On Saturday morning I sat my 18 month old daughter in her high chair and we began to make waffles together. As she repeated, "waffles, waffles, cook, waffles, cook" over and over again I happily narrated what I was doing as I went along. We stirred the batter together and then I poured it into the waffle iron as she watched.
As the steam rose from the waffle iron I found myself explaining to her what was happening- how the waffle mixture was going from a liquid to a solid. And in my mind I could visualize the state standard for this concept, complete with the reference number. Concept taught: check.
Teaching has become so embedded in me that I can't even just enjoy making waffles anymore- and I'm no longer enjoying learning moments with my daughter, apparently without even thinking about it I'm inserting our state standards into daily activities. I don't think this is how Saturday mornings are suppose to go.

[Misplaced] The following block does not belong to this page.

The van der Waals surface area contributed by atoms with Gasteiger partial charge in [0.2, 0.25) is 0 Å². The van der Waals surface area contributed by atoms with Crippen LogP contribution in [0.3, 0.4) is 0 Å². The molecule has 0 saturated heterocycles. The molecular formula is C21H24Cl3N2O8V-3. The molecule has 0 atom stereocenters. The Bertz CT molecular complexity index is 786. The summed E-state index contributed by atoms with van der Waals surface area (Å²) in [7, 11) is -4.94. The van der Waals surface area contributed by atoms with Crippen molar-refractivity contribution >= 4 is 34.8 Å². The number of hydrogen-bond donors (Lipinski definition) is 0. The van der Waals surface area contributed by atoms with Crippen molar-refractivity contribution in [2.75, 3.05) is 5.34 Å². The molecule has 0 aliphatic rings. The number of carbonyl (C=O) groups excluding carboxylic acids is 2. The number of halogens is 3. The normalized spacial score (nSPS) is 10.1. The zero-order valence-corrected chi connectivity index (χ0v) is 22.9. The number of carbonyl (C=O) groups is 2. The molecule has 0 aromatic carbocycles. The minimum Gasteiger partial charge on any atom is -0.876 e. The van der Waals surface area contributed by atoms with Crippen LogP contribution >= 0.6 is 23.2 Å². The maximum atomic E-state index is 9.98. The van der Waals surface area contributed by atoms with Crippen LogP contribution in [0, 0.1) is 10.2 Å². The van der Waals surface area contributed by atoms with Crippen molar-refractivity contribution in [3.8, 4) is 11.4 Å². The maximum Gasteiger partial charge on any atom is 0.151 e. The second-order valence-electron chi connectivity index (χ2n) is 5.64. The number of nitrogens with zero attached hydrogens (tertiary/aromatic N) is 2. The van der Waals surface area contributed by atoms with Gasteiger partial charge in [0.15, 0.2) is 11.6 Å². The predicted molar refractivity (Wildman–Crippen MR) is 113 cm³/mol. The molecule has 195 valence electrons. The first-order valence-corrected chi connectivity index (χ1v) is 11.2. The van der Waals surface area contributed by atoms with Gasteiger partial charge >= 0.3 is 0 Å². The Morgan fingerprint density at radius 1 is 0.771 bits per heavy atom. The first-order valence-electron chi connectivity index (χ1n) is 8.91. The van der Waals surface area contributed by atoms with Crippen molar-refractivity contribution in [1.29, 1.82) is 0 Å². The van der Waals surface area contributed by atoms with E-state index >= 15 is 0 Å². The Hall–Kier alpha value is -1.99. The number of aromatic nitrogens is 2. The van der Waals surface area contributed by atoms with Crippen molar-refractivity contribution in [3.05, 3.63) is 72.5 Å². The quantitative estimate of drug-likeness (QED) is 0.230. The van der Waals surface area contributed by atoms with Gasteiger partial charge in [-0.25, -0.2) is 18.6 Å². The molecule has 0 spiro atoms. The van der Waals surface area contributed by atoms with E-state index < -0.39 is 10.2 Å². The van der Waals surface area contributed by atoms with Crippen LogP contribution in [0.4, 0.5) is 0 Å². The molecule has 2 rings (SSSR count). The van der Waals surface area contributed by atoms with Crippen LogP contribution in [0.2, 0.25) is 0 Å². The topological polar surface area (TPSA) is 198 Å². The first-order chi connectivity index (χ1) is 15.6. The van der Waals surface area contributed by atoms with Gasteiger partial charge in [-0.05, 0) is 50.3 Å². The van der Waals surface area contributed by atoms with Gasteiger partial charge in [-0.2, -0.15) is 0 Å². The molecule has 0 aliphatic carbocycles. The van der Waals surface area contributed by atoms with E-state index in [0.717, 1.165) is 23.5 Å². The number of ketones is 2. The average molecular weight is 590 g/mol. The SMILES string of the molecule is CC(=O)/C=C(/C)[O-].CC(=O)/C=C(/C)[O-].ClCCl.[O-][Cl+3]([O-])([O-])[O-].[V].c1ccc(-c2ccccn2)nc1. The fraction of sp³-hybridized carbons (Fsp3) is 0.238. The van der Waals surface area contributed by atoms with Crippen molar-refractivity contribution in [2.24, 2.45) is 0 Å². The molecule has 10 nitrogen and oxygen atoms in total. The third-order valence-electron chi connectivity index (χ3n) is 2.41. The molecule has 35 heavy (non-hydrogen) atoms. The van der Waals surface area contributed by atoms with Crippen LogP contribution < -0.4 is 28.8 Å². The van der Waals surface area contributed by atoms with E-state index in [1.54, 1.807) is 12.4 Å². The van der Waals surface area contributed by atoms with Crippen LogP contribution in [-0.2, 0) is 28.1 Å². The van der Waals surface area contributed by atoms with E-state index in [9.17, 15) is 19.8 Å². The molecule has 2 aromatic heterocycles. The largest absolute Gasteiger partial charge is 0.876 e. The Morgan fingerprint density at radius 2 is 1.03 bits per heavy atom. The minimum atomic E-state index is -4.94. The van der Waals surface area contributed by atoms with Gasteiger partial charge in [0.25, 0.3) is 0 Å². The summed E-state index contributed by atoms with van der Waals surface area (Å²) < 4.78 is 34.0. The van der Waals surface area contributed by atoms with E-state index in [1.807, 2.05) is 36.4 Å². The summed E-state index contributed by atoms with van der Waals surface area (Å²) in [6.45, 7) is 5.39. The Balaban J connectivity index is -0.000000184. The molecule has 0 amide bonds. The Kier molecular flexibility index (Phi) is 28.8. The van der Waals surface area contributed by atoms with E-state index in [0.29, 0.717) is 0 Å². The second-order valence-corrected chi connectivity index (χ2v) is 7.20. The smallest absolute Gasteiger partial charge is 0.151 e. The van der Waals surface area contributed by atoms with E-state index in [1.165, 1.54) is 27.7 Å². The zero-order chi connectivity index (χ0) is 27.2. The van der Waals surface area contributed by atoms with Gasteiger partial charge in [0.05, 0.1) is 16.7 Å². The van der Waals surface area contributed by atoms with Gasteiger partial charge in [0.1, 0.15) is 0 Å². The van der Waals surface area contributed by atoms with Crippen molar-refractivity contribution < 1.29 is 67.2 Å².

Oh, I looked at your Saturday morning description in a different way. You were doing so many things we are told make all the difference in a young child's life before school, using sophisticated language and specific vocabulary in your conversation with her. But what I saw that you didn't say is that you paid attention to the process-- to the mixing, to the cooking, to the observation that things were changing in the final product, and then you got to enjoy what you "created." There was no test, you weren't checking for understanding in that moment, you were validating the processing she was doing in that moment. This is important, these were discovery waffles, insofar as a girl her age can participate. Someday in the future there will be more discoveries, like what happens when they are over or under-cooked waffles, or when she does the mixing and it's a little under or over-mixed. If it was a test, she'd get the Bisquick box to read, questions on procedure (of course, nothing on over or under-mixing or adjusting cooking times for a particular waffle iron) and without any chance to experiment or insert her own opinions, she'd be asked to define a perfect waffle in some multiple-choice format. Exposing her to the finer details of a tasty, homeade breakfast is not test prep at all.
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